A beneficiary designation is, in essence, a contract between a client and a financial institution or a bank. Beneficiary designations are most commonly seen on life insurance policies and retirement accounts. Often, the operation of a beneficiary designation is that any item that has a beneficiary designation passes outside of the terms of a decedent’s last will and testament or a trust. A common misperception is that a will or trust provision supersedes a beneficiary designation. When beneficiary designations are not coordinated with an overall estate plan, it sometimes results in unintended beneficiaries or an illiquid estate.
Due to the sometimes complex nature of these processes, it is extremely important to contact an estate planning attorney immediately. A lawyer in Virginia can help you understand this process, and advise you how to best proceed with your specific situation. Beneficiary designation is an extremely important part of an individual’s will or trust, and should be treated with extreme care under the guidance of an attorney.
Understanding Beneficiary Designation
Beneficiary designation is often brought up when individuals are creating their will. For example, an individual may write a will or a trust and say, “I’ll leave everything to my three children in equal shares, outright and free of trust,” with the intention that each of their children receive an equal portion of their estate. However, when they visit their local bank or talk to their broker, the broker may urge them to name a beneficiary on their account. If the beneficiary designation names one child, the likelihood is that all of the assets with the beneficiary designation are going to pass at death to the one child resulting in an unequal distribution among the decedent’s three children.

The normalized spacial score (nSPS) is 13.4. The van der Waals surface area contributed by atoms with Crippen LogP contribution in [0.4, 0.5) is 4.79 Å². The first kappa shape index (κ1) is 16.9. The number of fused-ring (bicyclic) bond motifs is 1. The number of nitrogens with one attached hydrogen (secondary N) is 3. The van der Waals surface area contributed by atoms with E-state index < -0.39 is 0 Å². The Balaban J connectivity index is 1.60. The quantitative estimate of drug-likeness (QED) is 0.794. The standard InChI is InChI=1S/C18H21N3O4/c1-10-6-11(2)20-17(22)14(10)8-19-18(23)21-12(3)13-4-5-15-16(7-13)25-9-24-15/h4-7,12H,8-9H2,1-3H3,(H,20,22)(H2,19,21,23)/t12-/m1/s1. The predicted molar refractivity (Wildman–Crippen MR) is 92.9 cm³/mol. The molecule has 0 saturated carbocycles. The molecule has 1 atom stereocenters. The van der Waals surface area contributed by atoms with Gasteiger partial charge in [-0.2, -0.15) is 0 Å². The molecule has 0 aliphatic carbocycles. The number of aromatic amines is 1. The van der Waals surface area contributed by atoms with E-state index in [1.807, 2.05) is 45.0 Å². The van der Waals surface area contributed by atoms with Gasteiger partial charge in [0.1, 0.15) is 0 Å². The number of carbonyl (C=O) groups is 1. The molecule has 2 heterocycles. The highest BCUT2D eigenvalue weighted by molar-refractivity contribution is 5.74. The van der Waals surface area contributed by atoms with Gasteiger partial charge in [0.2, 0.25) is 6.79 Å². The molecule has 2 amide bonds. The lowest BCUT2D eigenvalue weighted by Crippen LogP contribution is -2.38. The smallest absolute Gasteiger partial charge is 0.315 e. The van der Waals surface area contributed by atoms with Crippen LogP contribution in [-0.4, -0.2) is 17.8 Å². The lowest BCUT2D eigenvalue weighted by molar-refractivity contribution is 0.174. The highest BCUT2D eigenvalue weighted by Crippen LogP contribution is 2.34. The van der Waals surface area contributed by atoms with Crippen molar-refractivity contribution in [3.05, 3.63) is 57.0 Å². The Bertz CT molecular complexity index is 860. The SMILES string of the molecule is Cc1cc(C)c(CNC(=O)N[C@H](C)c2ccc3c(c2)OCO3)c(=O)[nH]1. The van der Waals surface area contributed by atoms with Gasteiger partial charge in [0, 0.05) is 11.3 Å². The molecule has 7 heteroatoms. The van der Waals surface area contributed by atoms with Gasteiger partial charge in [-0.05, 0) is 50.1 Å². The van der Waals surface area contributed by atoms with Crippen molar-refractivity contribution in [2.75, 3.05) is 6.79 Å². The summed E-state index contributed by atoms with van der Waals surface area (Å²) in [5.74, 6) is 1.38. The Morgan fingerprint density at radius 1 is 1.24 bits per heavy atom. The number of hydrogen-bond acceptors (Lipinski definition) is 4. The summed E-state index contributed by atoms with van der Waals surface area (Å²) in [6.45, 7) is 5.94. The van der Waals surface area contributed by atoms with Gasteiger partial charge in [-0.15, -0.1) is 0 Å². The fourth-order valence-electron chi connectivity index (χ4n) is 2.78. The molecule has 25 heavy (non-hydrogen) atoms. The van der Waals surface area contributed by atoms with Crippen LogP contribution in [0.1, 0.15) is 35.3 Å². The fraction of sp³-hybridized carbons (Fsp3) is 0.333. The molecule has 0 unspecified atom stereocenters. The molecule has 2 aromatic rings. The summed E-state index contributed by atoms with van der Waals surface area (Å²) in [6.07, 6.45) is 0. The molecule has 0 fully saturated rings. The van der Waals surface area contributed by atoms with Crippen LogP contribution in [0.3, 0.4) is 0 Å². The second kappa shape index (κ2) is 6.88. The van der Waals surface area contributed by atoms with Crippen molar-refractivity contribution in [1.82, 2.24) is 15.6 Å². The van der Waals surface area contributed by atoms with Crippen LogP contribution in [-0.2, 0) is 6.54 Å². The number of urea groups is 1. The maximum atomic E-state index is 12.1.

The other problem is that the same decedent may be exposed to federal estate tax. Federal estate taxes are due nine months from the decedent’s death. Simply because there are no assets in the probate estate does not mean that the estate can pass free of estate tax. While the probate estate may only include assets in the decedent’s sole name on the date of death, the taxable estate includes all assets including those with a beneficiary designation that were in the decedent’s control. The result of having beneficiary designations that are not coordinated with the overall estate plan could result in an estate that is illiquid and provide for unequal distribution to unintended beneficiaries.
While an individual maintains capacity, beneficiary designations can be changed or modified. At the client’s request, an attorney will often work with clients to coordinate their beneficiary designations with their overall estate plan.
Retirement accounts are unique in the fact that some of them are tax-deferred. Because of tax deferral, it is common for many retirement accounts to have a beneficiary designation. Because of the unique tax status, coordinating beneficiary designations with an overall estate plan for retirement assets can be important so that additional tax liability can be avoided. An attorney can assist clients at their request, with the preparation of sample language to provide to banks, brokerage, and financial institutions to coordinate those assets with the client’s overall estate plan.